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First Advanced LIGO Suspension Prototype arrives at MIT from GEO!

First Advanced LIGO Suspension Prototype arrives at MIT from GEO!

- Contributed by David Shoemaker

The Advanced LIGO concept calls for a test mass suspension system based on a design developed by the University of Glasgow as part of the UK-German GEO collaboration. The particular features are the use of fused silica suspension fibers, multiple pendulums in series, and the damping of all of the suspension modes via damping at the topmost mass. This design has a considerable history in test interferometers, and a similar design is installed in the GEO-600 interferometer near Hannover, Germany.

The development of the suspension for Advanced LIGO also involves the LIGO Lab Advanced Suspensions group at Caltech, as well as testing in the LASTI interferometer at MIT. As a first round of prototyping, an all-metal test system was designed at Glasgow (where Norna Robertson and Calum Torrie played the main design roles, with the rest of the Glasgow group and Caltech visitor Phil Willems helping). Once the parts kit was complete, it was shipped to MIT for the first assembly and characterization. Norna and Calum came along for a month visit to sometimes lovely Cambridge, Massachusetts. Many people from the MIT group chipped in to help assemble the system, as shown in Photos 1 and 2 above. Myron MacInnis was central to getting the pieces to fit together, and making missing parts. Other visitors and helpers during this phase included Janeen Romie and Virginio Sannibale from Caltech.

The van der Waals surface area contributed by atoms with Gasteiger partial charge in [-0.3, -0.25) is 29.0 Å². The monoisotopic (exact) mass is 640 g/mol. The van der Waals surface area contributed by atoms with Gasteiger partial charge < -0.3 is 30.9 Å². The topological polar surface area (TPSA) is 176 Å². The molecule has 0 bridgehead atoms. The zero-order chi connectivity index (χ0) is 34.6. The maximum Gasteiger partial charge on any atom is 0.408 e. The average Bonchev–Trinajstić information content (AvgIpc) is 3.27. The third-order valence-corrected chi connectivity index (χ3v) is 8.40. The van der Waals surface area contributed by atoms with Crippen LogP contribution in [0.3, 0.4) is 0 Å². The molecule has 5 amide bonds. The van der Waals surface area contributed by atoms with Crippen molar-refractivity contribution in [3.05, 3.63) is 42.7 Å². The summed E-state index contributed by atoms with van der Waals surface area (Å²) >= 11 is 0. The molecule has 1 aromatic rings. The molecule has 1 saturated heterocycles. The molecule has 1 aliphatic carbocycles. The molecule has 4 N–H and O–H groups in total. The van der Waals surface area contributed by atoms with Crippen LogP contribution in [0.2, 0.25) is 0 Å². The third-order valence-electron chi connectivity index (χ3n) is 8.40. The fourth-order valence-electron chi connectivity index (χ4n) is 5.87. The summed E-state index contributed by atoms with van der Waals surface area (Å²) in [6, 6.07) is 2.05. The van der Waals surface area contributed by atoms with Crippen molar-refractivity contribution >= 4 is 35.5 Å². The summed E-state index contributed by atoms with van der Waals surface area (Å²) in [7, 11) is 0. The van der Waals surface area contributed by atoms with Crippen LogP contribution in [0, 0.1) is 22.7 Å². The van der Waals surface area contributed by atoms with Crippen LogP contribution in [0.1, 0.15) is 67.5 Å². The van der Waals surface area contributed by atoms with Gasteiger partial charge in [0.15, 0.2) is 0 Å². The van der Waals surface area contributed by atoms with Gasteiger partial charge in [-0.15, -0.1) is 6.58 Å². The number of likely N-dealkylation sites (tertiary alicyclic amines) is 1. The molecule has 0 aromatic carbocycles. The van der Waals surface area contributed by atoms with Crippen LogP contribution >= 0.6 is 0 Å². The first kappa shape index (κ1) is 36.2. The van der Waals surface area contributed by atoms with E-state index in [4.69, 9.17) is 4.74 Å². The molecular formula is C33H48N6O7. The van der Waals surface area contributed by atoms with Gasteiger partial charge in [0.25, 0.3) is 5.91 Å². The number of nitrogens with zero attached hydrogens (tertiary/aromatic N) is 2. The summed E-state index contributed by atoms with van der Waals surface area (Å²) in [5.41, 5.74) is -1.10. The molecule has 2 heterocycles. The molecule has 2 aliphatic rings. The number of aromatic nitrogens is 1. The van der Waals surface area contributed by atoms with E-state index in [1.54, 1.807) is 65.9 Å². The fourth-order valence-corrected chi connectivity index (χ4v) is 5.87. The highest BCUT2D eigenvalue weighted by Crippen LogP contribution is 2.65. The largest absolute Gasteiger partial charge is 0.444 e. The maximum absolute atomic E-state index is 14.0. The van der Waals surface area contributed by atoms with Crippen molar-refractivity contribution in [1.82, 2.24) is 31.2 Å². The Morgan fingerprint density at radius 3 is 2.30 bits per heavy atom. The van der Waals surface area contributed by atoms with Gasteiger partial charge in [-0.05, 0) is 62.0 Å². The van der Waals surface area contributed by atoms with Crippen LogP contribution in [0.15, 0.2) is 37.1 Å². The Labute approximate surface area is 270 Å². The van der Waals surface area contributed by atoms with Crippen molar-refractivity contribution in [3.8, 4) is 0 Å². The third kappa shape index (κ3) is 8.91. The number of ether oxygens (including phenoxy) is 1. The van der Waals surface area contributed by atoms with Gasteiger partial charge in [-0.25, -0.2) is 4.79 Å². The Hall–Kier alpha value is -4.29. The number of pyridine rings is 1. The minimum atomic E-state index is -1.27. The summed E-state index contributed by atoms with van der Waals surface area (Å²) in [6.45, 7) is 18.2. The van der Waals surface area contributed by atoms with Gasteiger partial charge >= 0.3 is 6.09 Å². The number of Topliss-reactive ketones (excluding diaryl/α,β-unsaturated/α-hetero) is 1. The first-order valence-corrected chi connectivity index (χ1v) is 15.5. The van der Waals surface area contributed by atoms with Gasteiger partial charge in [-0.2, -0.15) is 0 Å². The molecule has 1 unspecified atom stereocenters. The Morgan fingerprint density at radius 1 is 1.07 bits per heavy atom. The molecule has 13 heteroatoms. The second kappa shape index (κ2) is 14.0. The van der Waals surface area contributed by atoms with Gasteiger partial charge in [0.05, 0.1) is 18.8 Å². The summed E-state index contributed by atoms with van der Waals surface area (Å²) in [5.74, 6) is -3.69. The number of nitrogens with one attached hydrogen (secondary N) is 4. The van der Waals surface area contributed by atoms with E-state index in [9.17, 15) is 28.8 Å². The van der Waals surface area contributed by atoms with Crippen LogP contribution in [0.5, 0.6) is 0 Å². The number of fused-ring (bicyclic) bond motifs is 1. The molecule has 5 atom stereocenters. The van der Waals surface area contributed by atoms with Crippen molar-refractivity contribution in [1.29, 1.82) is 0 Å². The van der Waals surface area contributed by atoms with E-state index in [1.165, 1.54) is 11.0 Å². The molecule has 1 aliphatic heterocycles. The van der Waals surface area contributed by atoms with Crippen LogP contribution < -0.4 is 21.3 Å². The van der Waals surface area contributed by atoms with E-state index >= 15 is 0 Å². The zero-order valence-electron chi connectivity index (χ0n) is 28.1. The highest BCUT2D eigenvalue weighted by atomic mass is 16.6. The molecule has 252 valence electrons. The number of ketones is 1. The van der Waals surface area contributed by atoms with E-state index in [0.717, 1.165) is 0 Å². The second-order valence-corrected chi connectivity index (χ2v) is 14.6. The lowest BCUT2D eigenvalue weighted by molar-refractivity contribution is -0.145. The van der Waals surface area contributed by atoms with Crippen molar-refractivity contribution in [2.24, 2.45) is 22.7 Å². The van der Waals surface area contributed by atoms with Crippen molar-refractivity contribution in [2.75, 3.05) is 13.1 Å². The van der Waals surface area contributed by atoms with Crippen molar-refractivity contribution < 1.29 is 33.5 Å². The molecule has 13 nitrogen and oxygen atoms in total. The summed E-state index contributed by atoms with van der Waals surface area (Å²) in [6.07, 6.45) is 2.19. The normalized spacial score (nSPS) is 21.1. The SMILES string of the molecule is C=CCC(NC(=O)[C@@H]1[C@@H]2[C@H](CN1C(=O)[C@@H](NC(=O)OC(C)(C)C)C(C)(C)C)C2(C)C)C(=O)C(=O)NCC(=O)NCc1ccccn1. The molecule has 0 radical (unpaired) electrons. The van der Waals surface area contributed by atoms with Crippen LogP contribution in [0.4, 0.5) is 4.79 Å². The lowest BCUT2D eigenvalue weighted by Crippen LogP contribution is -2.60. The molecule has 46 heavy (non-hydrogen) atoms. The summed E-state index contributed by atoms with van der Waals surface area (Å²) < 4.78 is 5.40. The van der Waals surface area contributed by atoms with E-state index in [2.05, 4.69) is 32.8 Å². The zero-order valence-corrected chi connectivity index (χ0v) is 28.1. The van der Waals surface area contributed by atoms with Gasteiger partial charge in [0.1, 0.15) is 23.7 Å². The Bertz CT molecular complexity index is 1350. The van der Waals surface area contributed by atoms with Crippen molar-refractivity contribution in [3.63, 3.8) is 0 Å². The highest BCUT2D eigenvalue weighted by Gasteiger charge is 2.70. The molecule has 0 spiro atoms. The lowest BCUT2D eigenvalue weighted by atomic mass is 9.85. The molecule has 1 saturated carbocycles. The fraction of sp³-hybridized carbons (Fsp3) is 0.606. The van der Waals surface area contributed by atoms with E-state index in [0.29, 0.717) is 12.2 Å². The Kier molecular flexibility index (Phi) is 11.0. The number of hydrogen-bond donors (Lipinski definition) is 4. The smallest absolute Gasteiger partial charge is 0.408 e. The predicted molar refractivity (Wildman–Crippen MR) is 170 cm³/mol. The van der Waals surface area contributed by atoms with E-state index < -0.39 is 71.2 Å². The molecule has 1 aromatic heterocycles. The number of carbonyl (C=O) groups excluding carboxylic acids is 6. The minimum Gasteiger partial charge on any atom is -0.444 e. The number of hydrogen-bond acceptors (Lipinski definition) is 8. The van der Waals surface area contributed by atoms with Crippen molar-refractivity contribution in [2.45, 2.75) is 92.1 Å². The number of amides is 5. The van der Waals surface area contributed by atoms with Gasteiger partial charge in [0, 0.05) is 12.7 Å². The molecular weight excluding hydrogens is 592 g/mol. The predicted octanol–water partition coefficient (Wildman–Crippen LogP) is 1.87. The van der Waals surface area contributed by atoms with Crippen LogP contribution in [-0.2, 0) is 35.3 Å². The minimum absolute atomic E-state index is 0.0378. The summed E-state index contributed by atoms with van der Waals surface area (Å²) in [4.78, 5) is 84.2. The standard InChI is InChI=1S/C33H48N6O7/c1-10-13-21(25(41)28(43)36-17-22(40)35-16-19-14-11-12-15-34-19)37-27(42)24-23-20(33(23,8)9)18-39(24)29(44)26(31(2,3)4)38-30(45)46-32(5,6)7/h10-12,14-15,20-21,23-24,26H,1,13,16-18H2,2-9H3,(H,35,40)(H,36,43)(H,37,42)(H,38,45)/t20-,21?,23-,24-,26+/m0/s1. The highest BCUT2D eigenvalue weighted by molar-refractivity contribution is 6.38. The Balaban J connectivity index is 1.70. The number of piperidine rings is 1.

Working on the Advanced LIGO suspension (1). Working on the Advanced LIGO suspension (2).

Above: Working on the Advanced LIGO suspension.

The design is a quadruple suspension, as seen in Figure 1 at left below. Four masses are suspended in series, the upper two being more or less rectangular pieces of metal, and in the final design the penultimate mass is of a heavy glass, and the final mass of sapphire. There are two "chains" of pendulums for some of the suspensions, allowing forces to be exerted on the test and other masses from a similarly quiet reference platform. Vertical compliance is supplied by trapezoidal leaf springs as developed for the Virgo isolation system. The whole system sits in an octagonal frame, as shown in Figure 2 at right below.

The suspension's quadruple design. The system's octagonal frame.

Above: At left, an illustration of the suspension's quadruple design; at right, the system's octagonal frame.

This all-metal system is intended to check mechanical clearances, allow the modal frequencies to be measured, and the damping of modes observed and tuned up. Then the group at MIT (Rich Mittleman and Peter Fritschel are particularly active on this phase), along with visitors from Caltech and Glasgow, will look at detailed questions of actuator hierarchies. To hold an interferometer in lock, we will want to adjust the mirror axial position without introducing excess noise. The solution is to push high up on the suspension chain for large, slow excursions, where the noise of the actuator will be filtered by the multiple pendulum transfer function; and to push only with minuscule forces (but with a wide bandwidth) on the final test mass. This final actuation will ultimately be performed with nothing more than light pressure. The present phase of research will tell us how to optimize those forces and bandwidths.

Calum Torrie.

Finally, no description of this baby would be complete without a photo of its principal progenitor, Calum Torrie, shown above. And we have a very happy ending: Calum will join the LIGO Lab at Caltech in the fall to continue suspension work; and Norna Robertson will be visiting the west coast and spending some time at Caltech with the same goal.